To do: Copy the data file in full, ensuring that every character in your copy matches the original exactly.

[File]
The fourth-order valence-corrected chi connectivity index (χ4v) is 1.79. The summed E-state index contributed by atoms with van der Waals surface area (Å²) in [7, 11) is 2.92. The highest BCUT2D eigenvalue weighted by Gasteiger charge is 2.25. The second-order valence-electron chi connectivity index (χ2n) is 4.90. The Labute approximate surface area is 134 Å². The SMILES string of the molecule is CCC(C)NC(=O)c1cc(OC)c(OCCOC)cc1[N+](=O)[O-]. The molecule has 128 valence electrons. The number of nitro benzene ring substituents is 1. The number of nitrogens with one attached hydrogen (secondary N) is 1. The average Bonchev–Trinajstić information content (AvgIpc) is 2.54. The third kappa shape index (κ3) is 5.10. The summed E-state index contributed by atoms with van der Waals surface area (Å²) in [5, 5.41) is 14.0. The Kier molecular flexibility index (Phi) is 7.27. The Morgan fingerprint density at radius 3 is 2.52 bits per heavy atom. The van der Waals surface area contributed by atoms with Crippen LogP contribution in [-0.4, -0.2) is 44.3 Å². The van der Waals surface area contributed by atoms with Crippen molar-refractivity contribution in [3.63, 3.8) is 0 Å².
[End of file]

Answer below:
The fourth-order valence-corrected chi connectivity index (χ4v) is 1.79. The summed E-state index contributed by atoms with van der Waals surface area (Å²) in [7, 11) is 2.92. The highest BCUT2D eigenvalue weighted by Gasteiger charge is 2.25. The second-order valence-electron chi connectivity index (χ2n) is 4.90. The Labute approximate surface area is 134 Å². The SMILES string of the molecule is CCC(C)NC(=O)c1cc(OC)c(OCCOC)cc1[N+](=O)[O-]. The molecule has 128 valence electrons. The number of nitro benzene ring substituents is 1. The number of nitrogens with one attached hydrogen (secondary N) is 1. The average Bonchev–Trinajstić information content (AvgIpc) is 2.54. The third kappa shape index (κ3) is 5.10. The summed E-state index contributed by atoms with van der Waals surface area (Å²) in [5, 5.41) is 14.0. The Kier molecular flexibility index (Phi) is 7.27. The Morgan fingerprint density at radius 3 is 2.52 bits per heavy atom. The van der Waals surface area contributed by atoms with Crippen LogP contribution in [-0.4, -0.2) is 44.3 Å². The van der Waals surface area contributed by atoms with Crippen molar-refractivity contribution in [3.63, 3.8) is 0 Å².